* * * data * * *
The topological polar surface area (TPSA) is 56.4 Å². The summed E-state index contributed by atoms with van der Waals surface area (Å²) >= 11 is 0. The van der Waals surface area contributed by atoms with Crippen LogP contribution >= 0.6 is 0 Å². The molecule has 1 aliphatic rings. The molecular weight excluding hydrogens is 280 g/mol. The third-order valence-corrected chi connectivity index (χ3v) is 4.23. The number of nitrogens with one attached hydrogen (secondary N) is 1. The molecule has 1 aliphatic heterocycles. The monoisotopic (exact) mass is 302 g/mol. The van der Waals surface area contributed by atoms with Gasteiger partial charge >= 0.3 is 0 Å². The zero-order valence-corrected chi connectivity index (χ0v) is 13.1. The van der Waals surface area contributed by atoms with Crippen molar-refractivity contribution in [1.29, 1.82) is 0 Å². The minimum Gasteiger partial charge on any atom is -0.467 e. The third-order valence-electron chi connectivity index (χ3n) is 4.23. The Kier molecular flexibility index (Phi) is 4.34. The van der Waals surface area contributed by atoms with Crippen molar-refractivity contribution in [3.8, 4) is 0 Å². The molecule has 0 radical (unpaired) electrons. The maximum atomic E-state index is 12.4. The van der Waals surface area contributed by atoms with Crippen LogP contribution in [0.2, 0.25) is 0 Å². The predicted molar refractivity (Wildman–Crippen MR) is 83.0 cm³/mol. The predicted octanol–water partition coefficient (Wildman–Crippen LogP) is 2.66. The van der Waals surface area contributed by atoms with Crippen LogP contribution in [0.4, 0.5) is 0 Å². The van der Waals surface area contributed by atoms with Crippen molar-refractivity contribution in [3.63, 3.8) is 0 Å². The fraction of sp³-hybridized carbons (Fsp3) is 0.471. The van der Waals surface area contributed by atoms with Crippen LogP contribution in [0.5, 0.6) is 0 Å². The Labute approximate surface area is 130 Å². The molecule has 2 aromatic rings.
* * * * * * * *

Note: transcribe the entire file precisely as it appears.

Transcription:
The topological polar surface area (TPSA) is 56.4 Å². The summed E-state index contributed by atoms with van der Waals surface area (Å²) >= 11 is 0. The van der Waals surface area contributed by atoms with Crippen LogP contribution >= 0.6 is 0 Å². The molecule has 1 aliphatic rings. The molecular weight excluding hydrogens is 280 g/mol. The third-order valence-corrected chi connectivity index (χ3v) is 4.23. The number of nitrogens with one attached hydrogen (secondary N) is 1. The molecule has 1 aliphatic heterocycles. The monoisotopic (exact) mass is 302 g/mol. The van der Waals surface area contributed by atoms with Gasteiger partial charge >= 0.3 is 0 Å². The zero-order valence-corrected chi connectivity index (χ0v) is 13.1. The van der Waals surface area contributed by atoms with Crippen molar-refractivity contribution in [1.29, 1.82) is 0 Å². The minimum Gasteiger partial charge on any atom is -0.467 e. The third-order valence-electron chi connectivity index (χ3n) is 4.23. The Kier molecular flexibility index (Phi) is 4.34. The van der Waals surface area contributed by atoms with Crippen molar-refractivity contribution in [3.8, 4) is 0 Å². The molecule has 0 radical (unpaired) electrons. The maximum atomic E-state index is 12.4. The van der Waals surface area contributed by atoms with Crippen LogP contribution in [0.2, 0.25) is 0 Å². The predicted molar refractivity (Wildman–Crippen MR) is 83.0 cm³/mol. The predicted octanol–water partition coefficient (Wildman–Crippen LogP) is 2.66. The van der Waals surface area contributed by atoms with Crippen LogP contribution in [0.4, 0.5) is 0 Å². The van der Waals surface area contributed by atoms with Crippen molar-refractivity contribution in [3.63, 3.8) is 0 Å². The fraction of sp³-hybridized carbons (Fsp3) is 0.471. The van der Waals surface area contributed by atoms with Crippen LogP contribution in [0.5, 0.6) is 0 Å². The Labute approximate surface area is 130 Å². The molecule has 2 aromatic rings.